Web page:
For the most part, it was cold, windy, and rainy in Hawai'i the whole week we were there. Okay, I use the word "cold" in relative terms. For Hawai'i, it was cold. I felt kinda sorry for all those families who were there for Spring Break. For us, it was typical, but for those who were there looking for that tropical warmth, it wasn't quite ideal. Still, the warmth for me came in the comfort of family. Though the reason for our gathering wasn't a happy one, it did our hearts good to be together. The wind blew, the rain came down, especially in the heights of Wahiawa and in north shore Waialua where my family gathers. The sun was asleep on the job, but in the safety of family, there was warmth.
The twelve living siblings were all there. We who now live on the mainland couldn't bring our spouses and kids, but the most important part was that all of Mom's children were there. For one day, during her memorial service, there was sun. Then, on the day of her burial, the sun peeked out again. It just seemed right. I was touched by the many people who came to pay their respects and the multitude of beautiful Aloha attire made it seem more of a celebration than a time of mourning. It's one of the things I love most about Hawaiian memorials. Where else in the world will you see people wearing brightly colored floral prints and Aloha shirts to a funeral? Where else in the world will a grand-daughter dance a graceful farewell hula for her beloved grandmother? Where else in the world will the strings of ukuleles and steel guitars fill the air with sweet sounds of Aloha? It is some, but not all, of what makes Hawai'i home to me.
I am very aware of the sadness and the heavy hearts. I watched my sisters and nieces, who have been very close to my mother and provided for her daily care, and I hurt to see their pain. Yet when the time came to speak of the good things, the happy things, the funny "Tutu" (Grandma) stories, they were also the first to smile and laugh as they shared their experiences. Many of those retellings began with "Remember when Tutu did this or that...". There were a lot of "remember whens" and because of this, there were a good many smiles.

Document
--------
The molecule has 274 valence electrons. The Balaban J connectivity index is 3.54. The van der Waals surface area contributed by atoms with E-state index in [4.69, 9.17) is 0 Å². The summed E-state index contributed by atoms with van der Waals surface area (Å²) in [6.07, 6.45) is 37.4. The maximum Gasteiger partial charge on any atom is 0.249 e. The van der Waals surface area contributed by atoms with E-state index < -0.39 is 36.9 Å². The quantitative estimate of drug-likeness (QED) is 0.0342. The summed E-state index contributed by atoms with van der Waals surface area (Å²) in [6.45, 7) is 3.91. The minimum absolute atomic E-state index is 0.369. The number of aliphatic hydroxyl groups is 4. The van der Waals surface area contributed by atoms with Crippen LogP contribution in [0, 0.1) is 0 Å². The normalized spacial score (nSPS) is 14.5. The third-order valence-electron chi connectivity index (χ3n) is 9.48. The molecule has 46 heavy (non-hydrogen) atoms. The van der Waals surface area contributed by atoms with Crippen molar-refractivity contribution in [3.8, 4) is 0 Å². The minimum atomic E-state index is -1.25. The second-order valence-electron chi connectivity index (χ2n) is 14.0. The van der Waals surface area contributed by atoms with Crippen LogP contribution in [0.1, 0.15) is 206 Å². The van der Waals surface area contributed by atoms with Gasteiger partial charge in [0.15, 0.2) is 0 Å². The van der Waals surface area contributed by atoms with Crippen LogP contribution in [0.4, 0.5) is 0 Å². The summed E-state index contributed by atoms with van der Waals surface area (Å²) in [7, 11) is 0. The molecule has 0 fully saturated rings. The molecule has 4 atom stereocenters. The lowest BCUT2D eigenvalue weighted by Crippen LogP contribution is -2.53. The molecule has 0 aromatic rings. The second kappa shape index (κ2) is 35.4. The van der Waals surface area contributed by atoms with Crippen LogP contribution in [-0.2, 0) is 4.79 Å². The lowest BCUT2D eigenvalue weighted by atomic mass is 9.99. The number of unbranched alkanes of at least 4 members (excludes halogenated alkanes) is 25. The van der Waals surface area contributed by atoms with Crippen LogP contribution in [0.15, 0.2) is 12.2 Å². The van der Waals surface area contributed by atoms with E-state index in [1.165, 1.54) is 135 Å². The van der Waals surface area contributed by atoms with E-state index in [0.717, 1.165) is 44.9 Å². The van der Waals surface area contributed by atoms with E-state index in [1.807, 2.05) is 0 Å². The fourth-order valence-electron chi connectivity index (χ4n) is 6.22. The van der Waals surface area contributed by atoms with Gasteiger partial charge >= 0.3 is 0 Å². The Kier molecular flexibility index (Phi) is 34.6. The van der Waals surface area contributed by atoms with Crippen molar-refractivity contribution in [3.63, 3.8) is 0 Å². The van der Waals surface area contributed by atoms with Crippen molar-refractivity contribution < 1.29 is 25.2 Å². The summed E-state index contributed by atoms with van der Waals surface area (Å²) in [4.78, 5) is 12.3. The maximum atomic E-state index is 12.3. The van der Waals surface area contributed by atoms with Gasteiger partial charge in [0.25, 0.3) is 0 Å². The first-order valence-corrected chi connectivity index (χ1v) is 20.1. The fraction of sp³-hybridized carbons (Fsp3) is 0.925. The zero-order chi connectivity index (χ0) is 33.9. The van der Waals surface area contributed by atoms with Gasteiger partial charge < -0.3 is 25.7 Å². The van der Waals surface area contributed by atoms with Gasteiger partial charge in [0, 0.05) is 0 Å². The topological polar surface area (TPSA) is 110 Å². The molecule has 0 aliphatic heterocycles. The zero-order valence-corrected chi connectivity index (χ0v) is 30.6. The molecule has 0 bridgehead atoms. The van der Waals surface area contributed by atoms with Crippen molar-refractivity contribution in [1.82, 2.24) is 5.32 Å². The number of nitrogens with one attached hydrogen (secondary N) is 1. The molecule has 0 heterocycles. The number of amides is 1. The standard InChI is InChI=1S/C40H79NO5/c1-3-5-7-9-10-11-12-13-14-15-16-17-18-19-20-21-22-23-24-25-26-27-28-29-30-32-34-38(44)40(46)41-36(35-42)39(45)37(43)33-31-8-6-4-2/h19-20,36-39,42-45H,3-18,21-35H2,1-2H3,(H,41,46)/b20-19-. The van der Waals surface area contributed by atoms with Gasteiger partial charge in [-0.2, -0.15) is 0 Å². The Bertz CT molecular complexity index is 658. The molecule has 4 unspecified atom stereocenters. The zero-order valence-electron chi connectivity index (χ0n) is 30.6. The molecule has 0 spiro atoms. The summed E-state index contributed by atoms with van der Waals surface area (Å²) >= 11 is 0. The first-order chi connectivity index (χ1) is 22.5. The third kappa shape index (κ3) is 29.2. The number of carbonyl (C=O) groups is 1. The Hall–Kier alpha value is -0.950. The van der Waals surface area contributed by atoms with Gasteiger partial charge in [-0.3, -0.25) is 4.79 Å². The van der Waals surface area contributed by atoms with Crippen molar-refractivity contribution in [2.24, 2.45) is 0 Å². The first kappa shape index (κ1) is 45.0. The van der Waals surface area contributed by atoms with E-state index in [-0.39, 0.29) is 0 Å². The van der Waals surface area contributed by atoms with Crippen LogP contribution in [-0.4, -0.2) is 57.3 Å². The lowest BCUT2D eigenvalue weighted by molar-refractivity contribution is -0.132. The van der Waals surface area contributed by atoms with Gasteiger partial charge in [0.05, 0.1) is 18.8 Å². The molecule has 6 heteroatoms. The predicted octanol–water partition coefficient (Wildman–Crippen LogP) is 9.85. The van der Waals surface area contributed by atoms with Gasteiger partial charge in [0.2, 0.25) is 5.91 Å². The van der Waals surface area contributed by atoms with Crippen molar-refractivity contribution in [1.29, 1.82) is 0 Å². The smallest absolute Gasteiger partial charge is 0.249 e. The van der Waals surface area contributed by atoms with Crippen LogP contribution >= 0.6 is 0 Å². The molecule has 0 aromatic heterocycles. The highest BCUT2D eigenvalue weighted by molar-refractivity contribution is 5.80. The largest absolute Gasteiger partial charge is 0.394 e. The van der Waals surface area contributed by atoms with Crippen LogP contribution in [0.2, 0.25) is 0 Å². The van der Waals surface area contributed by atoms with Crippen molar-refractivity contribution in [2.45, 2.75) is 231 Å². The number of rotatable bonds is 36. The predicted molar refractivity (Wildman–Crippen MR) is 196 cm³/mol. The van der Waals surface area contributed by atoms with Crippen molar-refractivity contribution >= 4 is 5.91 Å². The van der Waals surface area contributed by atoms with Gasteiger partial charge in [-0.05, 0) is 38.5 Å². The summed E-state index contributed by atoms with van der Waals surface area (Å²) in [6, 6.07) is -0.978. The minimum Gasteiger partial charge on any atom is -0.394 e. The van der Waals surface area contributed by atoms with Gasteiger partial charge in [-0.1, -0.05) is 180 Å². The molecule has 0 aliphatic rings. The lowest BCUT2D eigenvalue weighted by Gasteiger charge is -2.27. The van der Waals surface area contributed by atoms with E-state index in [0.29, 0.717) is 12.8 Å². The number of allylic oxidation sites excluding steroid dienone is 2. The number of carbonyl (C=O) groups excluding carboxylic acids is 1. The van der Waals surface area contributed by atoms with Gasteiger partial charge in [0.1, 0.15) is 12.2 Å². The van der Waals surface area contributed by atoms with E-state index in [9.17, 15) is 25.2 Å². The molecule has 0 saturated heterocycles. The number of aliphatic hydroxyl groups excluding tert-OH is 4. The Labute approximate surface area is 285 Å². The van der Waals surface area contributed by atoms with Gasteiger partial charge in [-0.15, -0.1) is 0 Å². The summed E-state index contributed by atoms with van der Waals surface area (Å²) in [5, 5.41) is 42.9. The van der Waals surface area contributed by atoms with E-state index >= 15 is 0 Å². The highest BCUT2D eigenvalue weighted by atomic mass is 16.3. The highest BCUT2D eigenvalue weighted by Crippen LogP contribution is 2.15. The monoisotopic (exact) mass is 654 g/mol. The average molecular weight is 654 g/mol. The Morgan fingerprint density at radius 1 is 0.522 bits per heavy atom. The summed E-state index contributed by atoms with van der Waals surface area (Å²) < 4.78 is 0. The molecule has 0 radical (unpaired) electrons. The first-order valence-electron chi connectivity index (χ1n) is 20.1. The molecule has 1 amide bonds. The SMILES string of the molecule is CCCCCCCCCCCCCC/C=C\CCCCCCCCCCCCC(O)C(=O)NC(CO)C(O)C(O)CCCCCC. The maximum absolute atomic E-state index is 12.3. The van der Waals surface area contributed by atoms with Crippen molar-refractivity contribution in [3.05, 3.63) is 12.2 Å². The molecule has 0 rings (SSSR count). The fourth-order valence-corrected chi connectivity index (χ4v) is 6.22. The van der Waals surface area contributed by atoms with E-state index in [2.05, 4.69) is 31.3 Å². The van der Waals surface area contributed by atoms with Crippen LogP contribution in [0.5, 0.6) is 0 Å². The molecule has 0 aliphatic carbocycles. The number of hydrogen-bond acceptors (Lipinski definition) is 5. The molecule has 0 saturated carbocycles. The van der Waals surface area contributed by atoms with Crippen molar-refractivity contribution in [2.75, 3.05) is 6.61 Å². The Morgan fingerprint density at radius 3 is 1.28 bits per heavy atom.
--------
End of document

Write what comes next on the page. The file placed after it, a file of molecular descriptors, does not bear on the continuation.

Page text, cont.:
Oh the food. My gosh, the food. When I was home in February, I was in the middle of all that gall bladder hell. So I wasn't eating much, and pretty much living on soup and yogurt. But this time...well you'd think I was storing up. That or that I thought I might never eat again. We pretty much grazed from wake up to moi-moi (sleep). Too much of too many good things that you know you just can't get when you leave the islands. It's not easy when your brother-in-law, and pretty much everyone else in your family are amazing cooks. I thought about my doctor and how he was going to be very unhappy with me when I got back to Cali. That lasted a minute, and then my brother bought haupia malasadas
and suddenly I didn't have a doctor anymore.
I'll miss my mom and I'll always be grateful for the great gift she gave me. Things could have been so different in so many ways. I knew her for such a short time, but in that short time, I could not help but love her. The gift of hanai in Hawaiian culture is less understood than the usual Western practice of adoption. For me, to find the woman who gave me life and gave another couple the opportunity to raise me by simply handing me over, has been life-changing. There was no formality, no paperwork, no court. Just a baby given in love and trust. She never forgot me, she always hoped I would find her, in fact, she knew I would. When I did, I found an entire family who opened their arms and loved me as if I were always there. My days are never dark now and I'm not prone to the debilitating depression I used to suffer. I don't have those questions that used to haunt me. I know I was loved. I know I am loved. I have ohana. This is what my mother gave me.
"He lei poina 'ole ke keiki" A lei never forgotten is the beloved child - Mary Pukui.